It's Not Language that Governs the Connection Between People

Bérénice Bejo and Tahar Rahim in The Past (Photo by Carole Bethuel, Sony Pictures Classics)

Excerpts from "Oscar-Winning Filmmaker Asghar Farhadi on Making Movies in Iran," KCRW's The Business, Dec. 23, 2013:

Kim Masters: The film is almost entirely in French. How did you manage that [since you don't speak French]?  

Asghar Farhadi: I moved with my family and we lived in France for two years. I set aside a great deal of time to become acquainted with the melodies of the French language. I tried to become familiar with the daily details of life there, with the way people behave. I had numerous French friends and they were invaluable. But what helped me the most was the fact that the story I had was one that was structured on the basis of the similarities of our cultures, not the differences...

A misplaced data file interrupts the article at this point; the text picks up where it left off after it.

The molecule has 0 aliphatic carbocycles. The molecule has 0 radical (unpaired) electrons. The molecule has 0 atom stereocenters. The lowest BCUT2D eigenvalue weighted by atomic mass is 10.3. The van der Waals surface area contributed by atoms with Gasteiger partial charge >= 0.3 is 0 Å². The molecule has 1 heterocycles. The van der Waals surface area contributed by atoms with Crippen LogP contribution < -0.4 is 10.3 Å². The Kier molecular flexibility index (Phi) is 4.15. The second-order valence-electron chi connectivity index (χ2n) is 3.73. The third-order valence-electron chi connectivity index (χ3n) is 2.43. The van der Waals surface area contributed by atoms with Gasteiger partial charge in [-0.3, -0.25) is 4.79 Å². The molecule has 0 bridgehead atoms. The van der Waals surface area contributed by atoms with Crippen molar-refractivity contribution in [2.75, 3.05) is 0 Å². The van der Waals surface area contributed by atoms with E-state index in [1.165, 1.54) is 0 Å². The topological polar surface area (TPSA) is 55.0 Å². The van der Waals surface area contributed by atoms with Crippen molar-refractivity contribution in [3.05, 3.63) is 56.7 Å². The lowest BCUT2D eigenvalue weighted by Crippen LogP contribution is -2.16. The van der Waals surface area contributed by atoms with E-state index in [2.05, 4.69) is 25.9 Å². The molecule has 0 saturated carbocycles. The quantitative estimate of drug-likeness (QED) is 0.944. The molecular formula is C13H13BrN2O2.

I had several people who acted as my voice. There was one of them who accompanied me constantly, who not only interpreted the words I spoke, but who shadowed me in gesture. When I would move my hands, he would also do the same thing. When I raised my voice, he too would raise his voice. Gradually I began to feel that he was my voice. He was closer to who I was. I remember the day when I said something and then I walked over to the table to pick up a cigarette, and he started interpreting and walked over to the table and picked up a cigarette...

But after a while, I discovered that it's not language that governs the connection between people to the extent that we imagine it does. When people grow close to each otherthrough their eyes, through a kind of an exchange of energythey can grasp a great deal about each other.

With Bérénice, with those children, I discussed matters of great delicacy and intricacy that even in Persian would be difficult to convey.